Firebase Extensions

During the annual Firebase Summit, Google has announced more easy-to-use extensions and better support for macOS and Flutter apps, while Firebase Personalization enters beta.

If you’re not familiar, Firebase is Google’s suite of cloud-powered app development tools that gives developers easy access to things like a database, storage, hosting, crash analytics, and much more.

Back in 2019, Google began offering “Extensions” for Firebase, which allow developers to simplify common use cases or even connect their Firebase project with other services. Building on the previously added Algolia extension, there’s now an extension to make your database searchable via Elastic App Search. There are also new extensions for adding payments to your app via Google Pay and/or Stripe.

Starting today, Flutter developers can get started trying Firebase APIs without needing to install anything at all. Using the DartPad web app, you can now test Firebase code in Flutter Web projects right from your web browser, with the same code working just as well on Flutter projects for Android and iOS.

Firebase is also expanding its reach into Apple’s ecosystem today, with macOS and tvOS support launching in Beta, a stage Google traditionally considers ready for production apps. Firebase’s new tvOS beta support also includes the ability to use many of its C++ libraries in Apple TV apps, with Google particularly suggesting it for use with Apple Arcade games.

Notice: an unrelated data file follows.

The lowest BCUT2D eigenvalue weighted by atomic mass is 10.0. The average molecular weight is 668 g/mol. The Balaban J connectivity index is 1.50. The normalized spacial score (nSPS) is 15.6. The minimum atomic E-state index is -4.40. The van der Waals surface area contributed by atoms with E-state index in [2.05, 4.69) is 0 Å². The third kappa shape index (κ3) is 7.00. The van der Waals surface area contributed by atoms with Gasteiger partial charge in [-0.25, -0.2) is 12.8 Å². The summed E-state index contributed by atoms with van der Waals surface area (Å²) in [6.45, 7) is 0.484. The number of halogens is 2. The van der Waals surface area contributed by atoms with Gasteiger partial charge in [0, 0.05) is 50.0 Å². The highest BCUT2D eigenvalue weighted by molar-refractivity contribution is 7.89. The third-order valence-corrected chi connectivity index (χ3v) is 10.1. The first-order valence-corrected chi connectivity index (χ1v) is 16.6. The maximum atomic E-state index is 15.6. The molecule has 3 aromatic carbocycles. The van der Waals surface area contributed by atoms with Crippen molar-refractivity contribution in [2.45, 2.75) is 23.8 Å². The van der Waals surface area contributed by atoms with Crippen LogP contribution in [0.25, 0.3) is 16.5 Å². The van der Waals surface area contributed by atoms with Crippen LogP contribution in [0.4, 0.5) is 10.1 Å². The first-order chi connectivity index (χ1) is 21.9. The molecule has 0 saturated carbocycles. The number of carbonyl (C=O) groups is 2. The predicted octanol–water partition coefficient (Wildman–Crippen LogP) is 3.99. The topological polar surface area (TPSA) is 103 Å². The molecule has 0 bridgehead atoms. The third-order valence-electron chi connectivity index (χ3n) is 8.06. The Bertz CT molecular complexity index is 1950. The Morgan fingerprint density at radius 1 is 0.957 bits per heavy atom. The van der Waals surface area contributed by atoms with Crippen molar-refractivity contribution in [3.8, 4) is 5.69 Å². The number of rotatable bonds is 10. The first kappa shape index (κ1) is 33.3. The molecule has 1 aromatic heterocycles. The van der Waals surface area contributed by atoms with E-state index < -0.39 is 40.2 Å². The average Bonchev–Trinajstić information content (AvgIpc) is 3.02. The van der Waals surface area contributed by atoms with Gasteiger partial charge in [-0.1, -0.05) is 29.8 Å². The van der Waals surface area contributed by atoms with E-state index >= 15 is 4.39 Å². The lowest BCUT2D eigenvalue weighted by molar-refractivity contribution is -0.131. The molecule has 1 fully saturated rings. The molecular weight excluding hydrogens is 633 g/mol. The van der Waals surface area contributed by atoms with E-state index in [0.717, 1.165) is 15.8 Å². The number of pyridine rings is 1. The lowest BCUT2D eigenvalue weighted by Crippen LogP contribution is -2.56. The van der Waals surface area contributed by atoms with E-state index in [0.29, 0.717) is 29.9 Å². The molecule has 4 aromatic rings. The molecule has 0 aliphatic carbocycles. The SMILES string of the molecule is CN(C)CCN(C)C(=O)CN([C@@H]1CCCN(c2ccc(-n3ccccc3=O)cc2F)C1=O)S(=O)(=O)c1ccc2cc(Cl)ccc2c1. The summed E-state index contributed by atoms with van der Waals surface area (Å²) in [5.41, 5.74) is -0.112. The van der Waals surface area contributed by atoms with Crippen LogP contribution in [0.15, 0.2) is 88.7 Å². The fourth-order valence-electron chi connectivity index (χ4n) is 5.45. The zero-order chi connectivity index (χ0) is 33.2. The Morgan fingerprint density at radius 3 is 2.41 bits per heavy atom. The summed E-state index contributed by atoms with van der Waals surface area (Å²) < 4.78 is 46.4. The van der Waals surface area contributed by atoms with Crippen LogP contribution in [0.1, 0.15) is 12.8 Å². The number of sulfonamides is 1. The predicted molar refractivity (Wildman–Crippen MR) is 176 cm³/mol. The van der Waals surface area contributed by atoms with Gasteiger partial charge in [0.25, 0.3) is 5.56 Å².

With the long-existing Firebase Remote Config, developers are able to customize how certain parts of their apps behave without needing to roll out a new update via the Play Store or App Store. With “Personalization,” launching today in Beta, the options of Remote Config can be chosen automatically in a way that’s tailored to each individual user. While there are surely countless ways to use Firebase Personalization, Fruit Ninja developer Halfbrick found it useful to increase ad revenue from one of its games without an increase in negative reviews.

For Android developers, Firebase is also releasing new documentation about the privacy disclosures necessary for each of Firebase’s tools. These are going to be especially helpful for the new “Data safety” section coming to the Play Store, which is set to become a requirement by April of next year.

To get more details about what’s new in Firebase, like real-time alerts from Firebase Performance Monitoring, be sure to check out the Firebase Blog or watch the full Firebase Summit stream.

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About the Author

Kyle Bradshaw

Kyle is an author and researcher for 9to5Google, with special interests in Made by Google products, Fuchsia, and Stadia.

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